Many people and organisations take the view that opposes any foreign involvement in the Syrian Civil War. Protests occurred in London in August 2013 against foreign intervention in Syria shortly before a Parliamentary vote on airstrikes in Syria, which was defeated. Later protests that drew thousands in London in November 2015 called for the United Kingdom not to bomb Syria shortly before another Parliamentary vote in early December 2015. This view was also backed in a letter sent to Prime Minister David Cameron by 23 prominent figures including musicians, writers and trade union officials, that included Frankie Boyle, Brian Eno, Caroline Lucas, John Pilger and Jeremy Hardy. The 2015 vote was won by the Government and authorised military airstrikes in Syria. Protests against military action in Syria also occurred throughout the United Kingdom in April 2018, from towns and cities such as Bristol, Exeter, Swansea and Milton Keynes. This was following proposed further airstrikes in Syria alongside the United States against Syrian government forces for allegedly posessing chemical weapons. The British Campaign for Nuclear Disarmament described the decision of the government to carry out airstrikes in Syria as defying international law and criticised Prime Minister Theresa May for bypassing parliament in her decision on the matter.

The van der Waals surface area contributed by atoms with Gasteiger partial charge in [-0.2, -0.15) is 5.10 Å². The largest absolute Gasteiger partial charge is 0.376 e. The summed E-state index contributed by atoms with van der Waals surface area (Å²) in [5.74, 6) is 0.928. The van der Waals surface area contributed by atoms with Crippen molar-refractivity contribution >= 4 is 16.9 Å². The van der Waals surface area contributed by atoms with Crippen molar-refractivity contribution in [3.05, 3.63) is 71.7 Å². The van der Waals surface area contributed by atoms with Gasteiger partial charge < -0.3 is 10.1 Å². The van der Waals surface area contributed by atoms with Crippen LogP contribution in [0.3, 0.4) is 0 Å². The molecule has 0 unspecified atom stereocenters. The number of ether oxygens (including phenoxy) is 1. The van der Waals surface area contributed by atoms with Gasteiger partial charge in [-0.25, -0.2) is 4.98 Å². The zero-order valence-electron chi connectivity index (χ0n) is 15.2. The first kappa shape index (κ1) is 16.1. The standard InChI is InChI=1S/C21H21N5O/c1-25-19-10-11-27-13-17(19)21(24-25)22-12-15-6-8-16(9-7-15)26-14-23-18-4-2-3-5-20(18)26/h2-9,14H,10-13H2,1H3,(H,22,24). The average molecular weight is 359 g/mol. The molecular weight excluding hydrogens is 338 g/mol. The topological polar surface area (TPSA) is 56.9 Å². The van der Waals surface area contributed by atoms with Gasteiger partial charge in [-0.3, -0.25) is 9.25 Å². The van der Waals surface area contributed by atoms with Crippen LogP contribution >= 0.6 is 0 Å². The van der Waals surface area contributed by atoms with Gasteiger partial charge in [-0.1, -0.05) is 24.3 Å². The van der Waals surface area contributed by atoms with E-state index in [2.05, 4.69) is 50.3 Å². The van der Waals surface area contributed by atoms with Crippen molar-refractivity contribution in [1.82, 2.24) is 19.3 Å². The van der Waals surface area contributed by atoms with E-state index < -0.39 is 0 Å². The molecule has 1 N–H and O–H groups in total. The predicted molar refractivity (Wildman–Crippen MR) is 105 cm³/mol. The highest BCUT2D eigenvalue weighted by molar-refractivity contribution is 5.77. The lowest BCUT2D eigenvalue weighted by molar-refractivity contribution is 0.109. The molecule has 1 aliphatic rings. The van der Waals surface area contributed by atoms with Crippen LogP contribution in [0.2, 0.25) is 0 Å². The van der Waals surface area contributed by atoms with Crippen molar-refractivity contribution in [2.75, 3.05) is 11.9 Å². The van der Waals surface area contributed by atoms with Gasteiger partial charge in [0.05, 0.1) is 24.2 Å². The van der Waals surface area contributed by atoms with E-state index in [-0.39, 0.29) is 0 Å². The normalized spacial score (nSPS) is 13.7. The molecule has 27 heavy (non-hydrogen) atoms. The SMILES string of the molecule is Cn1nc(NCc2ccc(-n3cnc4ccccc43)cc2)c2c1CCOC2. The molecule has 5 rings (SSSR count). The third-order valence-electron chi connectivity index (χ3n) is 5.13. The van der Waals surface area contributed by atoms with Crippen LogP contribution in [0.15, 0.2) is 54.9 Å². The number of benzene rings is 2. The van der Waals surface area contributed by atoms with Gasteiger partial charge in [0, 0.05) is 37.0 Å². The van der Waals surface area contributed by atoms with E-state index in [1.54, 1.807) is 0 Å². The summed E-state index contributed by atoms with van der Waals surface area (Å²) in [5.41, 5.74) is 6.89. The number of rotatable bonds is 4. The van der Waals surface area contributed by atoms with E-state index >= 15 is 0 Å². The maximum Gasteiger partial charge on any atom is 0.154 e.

In April 2017, protests occurred across a number of U.S. cites, as well as in Canada and Italy, against foreign intervention in Syria. Protestors held placards displaying phrases such as “No War on Syria!” and “Hands off Syria!”.
Role of regional states
Israel's military role in the Syrian Civil War has been limited and until 2017 officially not acknowledged, whereas Syria and Israel have technically been in a state of war since 1948, albeit without major open hostilities after the 1973 conflict. Israeli official position had until 2017 been neutrality in the civil war in Syria. Until the March 2017 strike, Israel's reported attacks on targets inside Syria were low-profile operations, for which Israel did not assume responsibility.
In early July 2017, Israel's defence minister Avigdor Liberman said that while "the rebels are not our friends, they are all versions of al-Qaida", Israel could not allow a man like Assad to remain in power: "Keeping Assad in power is not in our security interests. As long as he is in power, Iran and Hezbollah will be in Syria." He said that Israel had no interest in entering the Syrian civil war, but there were "red lines" Israel had set, such as the smuggling of sophisticated weaponry to Hezbollah and Iran's presence on its borders. Later in July 2017, the Israeli government said it opposed the cease-fire agreement in southern Syria that the United States and Russia had reached a week prior that envisaged establishing de-escalation zones along Syria's borders with both Jordan and Israel, as that would legalise Iran's presence in Syria.
In July 2017, the Israeli military said that they had since June 2016 run Operation Good Neighbor, a multi-faceted humanitarian relief operation focused on providing care to Syrian children.
By early December 2017, the Israeli air force had confirmed it had attacked arms convoys of the Syrian government and Lebanon's Hezbollah nearly 100 times during within over six years of the conflict in Syria.
On 22 July 2018, Israel carried out an evacuation of some 400 people, including 98 White Helmets, from former rebel-controlled territory in the southwest through the part of Golan Heights it controls and transferred them to Jordan. The operation was effected at the request of Western governments as the lives of the White Helmets were considered to be in danger in view of the Syrian government's successful offensive in southwestern Syria.